Episode 36: Six lessons that took me 6 years to learn
You are listening to the Life Reconstructed podcast with me, Teresa Amaral Beshwate, grief expert, best-selling author and widow. I’m so glad you’re here because in this and every episode, I shine a light on the widowed way forward.
Hello and welcome to episode 36. In this episode, I share what I wish I knew in my first six years of being widowed. Because I traveled the slow road to healing, but you don’t have to.
There is no one “right” way to grieve. There is no one “correct” timeline. And there is no such thing as speed grieving.
But there is the road I took, which I call the slow road. If the most efficient way to grieve was like traveling a highway, I spent most of my time on offramps, cul-de-sacs and dirt roads.
I spent six years on the slow road. It was much slower than necessary, and it was filled with extra, avoidable suffering. And I don’t want that for you.
So today I want to share what I wish I knew then. What would have kept me on the highway – on the most efficient way forward. Here are six lessons that it took me six years to learn.
1. Don’t believe everything you think. I thought that if I wasn’t miserable, then I didn’t love him enough. I thought I should have been able to save him. I thought I could have been a better wife. And because I didn’t know to question those thoughts, I just assumed they were true. I lived with them playing like a record in my mind. They made me feel extra terrible, and they kept me stuck and miserable. For years.
2. Sadness is not the only way to honor them. The moment we lose our person, the grief moves in and dominates every aspect of life. So, it can seem like grief is our only connection to our person. It just isn’t true. Our joy, happiness, and successes large and small are all ways to honor them.
3. Monday morning quarterbacking has no upside. It’s easy to sit here with the benefit of hindsight, with all the information and knowing the outcome, and judge our former self. Our former self who didn’t have all of the information, who didn’t know the outcome. Who was trying her best in an incredibly difficult situation. It’s a colossal energy expenditure with no benefit. In the worst of circumstances, you did your best given what you knew.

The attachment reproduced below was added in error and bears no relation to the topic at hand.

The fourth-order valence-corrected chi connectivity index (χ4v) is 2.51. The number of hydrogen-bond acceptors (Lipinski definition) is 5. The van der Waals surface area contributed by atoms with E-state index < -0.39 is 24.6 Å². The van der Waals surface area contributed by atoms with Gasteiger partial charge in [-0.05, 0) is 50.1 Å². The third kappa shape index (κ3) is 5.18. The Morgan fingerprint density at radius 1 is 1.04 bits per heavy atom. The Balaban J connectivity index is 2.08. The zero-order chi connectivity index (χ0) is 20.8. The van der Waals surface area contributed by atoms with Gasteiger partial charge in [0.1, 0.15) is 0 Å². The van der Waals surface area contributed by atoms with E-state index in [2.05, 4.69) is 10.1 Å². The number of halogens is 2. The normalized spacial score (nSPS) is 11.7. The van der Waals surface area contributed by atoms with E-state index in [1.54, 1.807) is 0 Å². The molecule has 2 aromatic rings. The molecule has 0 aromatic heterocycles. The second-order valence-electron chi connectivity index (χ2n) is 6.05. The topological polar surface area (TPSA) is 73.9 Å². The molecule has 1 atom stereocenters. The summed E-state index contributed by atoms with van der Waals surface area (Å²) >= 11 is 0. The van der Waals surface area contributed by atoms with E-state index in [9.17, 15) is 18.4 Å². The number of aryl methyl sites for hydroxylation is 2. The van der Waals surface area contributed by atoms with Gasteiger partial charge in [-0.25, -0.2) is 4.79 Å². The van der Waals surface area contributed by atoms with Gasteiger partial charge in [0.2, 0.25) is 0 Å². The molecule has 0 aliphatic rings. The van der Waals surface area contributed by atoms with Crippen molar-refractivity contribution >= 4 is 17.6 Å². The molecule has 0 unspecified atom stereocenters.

4. Feelings are neither forever nor fatal. I was deeply afraid of falling into the depths of despair, so I tried to run from the feelings. I tried to stay busy enough to outrun it. Other people try overspending, overeating, overdrinking, excessive scrolling, to name a few. None of it works. What we resist, persists. Difficult feelings are part of the authentic human experience, especially in life after loss. The most efficient way through is to process the feelings. Listen to episode 4 for more. If I could go back in time and tell my former self just one thing, it would be this. Feelings are neither forever nor fatal. They need to be felt. And there is an efficient way to do this that is incredibly helpful.
5. Judging the journey is a spin cycle of suffering. Notice thoughts like, “I should be further along by now.” “I’m back at square one.” “I’m not doing this right.” “I shouldn’t feel this way.” “I’m feeling sorry for myself.” “I’m wallowing.” Losing your person is hard enough. And then we judge our journey, piling heaps of suffering on top of the pain. What if you’ve not done anything wrong? What if you’re right where you’re supposed to be? What if it’s this hard to lose your person? To the degree we can stop judging our journey, we can then start moving forward more efficiently.
6. The second worst case scenario is merely existing rather than living life on purpose. His heart stopped beating, but mine did not. At some point I decided that the one thing I could do for him now, is to live my life fully. Intentionally. By examining my own thinking and challenging my own beliefs, rather than operating on default.
I learned all of this thanks to coaching. And this is exactly what we do inside of Life Reconstructed, my small group coaching program exclusively for widowed people.
Give yourself the gift of starting 2024 with certainty. There is a group starting in January and I hope you’ll join us. We apply these lessons and so much more. You’ll feel better right away, you’ll have the ideal tools to help you through each day, you’ll have a grief expert and certified professional coach to guide you, and a community of like-minded peers to support you.
Time doesn’t heal. Intentionality does. You’re just one decision away.
Click the link in the show notes to join us in January, or book a free conversation while spots last.
And remember that I believe in you, and I’m here for you. Take care.
If you’ve found this podcast helpful, I invite you to join Life Reconstructed, my coaching program exclusively for widowed people. It will help you step forward toward a life you will love again. Simply go to thesuddenwidowcoach.com and click work with me.